A car owner had a lucky escape in Peru as he tried to cross a swollen river. His vehicle was flipped be the raging current and quickly filled with water but he managed to reach safety.
He was fortunate. At least 75 people have died and more are missing after several days of torential rain which have caused the worst flooding in almost 30 years.
Massive flash floods in tarazona, chosica, Lima, Peru, March 15! Video: the awakening to a new world pic.twitter.com/vLvc9ir7Wm— severe-weather.EU (@severeweatherEU) March 17, 2017
A state of emergency has been declared across half the country and at least 100,000 people have been left homeless.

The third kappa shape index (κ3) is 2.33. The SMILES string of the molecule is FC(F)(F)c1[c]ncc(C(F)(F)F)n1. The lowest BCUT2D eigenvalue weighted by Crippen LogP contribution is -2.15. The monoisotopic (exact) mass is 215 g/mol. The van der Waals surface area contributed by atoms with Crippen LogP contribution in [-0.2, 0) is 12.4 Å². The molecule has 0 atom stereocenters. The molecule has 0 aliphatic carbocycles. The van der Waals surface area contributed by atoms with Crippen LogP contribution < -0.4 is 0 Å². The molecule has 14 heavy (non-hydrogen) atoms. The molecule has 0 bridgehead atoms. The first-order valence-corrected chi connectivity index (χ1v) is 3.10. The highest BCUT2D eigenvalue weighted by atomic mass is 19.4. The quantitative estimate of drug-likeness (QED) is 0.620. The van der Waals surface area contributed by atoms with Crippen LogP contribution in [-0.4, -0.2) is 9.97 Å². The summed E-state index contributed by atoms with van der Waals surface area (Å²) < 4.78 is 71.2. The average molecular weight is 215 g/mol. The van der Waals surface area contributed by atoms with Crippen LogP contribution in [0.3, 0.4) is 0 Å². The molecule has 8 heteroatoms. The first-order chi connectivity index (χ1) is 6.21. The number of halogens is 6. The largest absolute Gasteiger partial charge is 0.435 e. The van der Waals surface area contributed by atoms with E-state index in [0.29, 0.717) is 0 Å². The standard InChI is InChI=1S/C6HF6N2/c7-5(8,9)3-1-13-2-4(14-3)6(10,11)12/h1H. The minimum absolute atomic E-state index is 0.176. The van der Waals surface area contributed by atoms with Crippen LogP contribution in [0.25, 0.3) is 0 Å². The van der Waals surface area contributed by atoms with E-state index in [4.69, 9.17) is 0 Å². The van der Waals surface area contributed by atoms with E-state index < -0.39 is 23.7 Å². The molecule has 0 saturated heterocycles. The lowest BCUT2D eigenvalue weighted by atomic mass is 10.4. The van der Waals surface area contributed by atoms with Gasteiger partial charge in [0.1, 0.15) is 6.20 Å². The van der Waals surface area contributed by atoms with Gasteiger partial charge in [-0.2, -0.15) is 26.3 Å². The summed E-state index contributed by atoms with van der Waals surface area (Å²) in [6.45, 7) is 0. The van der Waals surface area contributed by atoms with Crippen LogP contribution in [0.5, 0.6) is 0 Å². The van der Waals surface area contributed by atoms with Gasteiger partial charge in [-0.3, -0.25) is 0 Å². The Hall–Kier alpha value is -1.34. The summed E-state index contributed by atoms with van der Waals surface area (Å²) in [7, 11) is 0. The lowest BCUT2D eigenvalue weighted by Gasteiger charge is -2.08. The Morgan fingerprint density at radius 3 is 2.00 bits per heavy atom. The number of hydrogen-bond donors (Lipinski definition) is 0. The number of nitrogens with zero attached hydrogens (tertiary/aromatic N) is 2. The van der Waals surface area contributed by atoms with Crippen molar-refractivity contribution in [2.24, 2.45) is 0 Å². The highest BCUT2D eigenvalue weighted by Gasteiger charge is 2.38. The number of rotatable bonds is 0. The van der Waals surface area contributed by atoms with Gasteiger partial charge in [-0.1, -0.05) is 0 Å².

“My house is full of mud, a rock hit my mother in her hip and she almost swallowed the water. We need help,” said one woman.
Emergency camps have been set up near the capital Lima. There are food and drinking water shortages in many areas and whole communities have been cut off by mudslides, destroying roads and railway tracks.
The government has sent in the armed forces to support search and rescue teams but also to help police control law and order.
And the worst is not over. The country faces another month of flooding, blamed on a local El Nino phenomenon, which has already delivered 10 times as much rainfall than usual.
Signals of Climate Change Visible as Record Fires Give Way to Massive Floods in Peru https://t.co/CSjpsbmE8B pic.twitter.com/rFUKHR4CCd— AMAZON WATCH (@AmazonWatch) March 20, 2017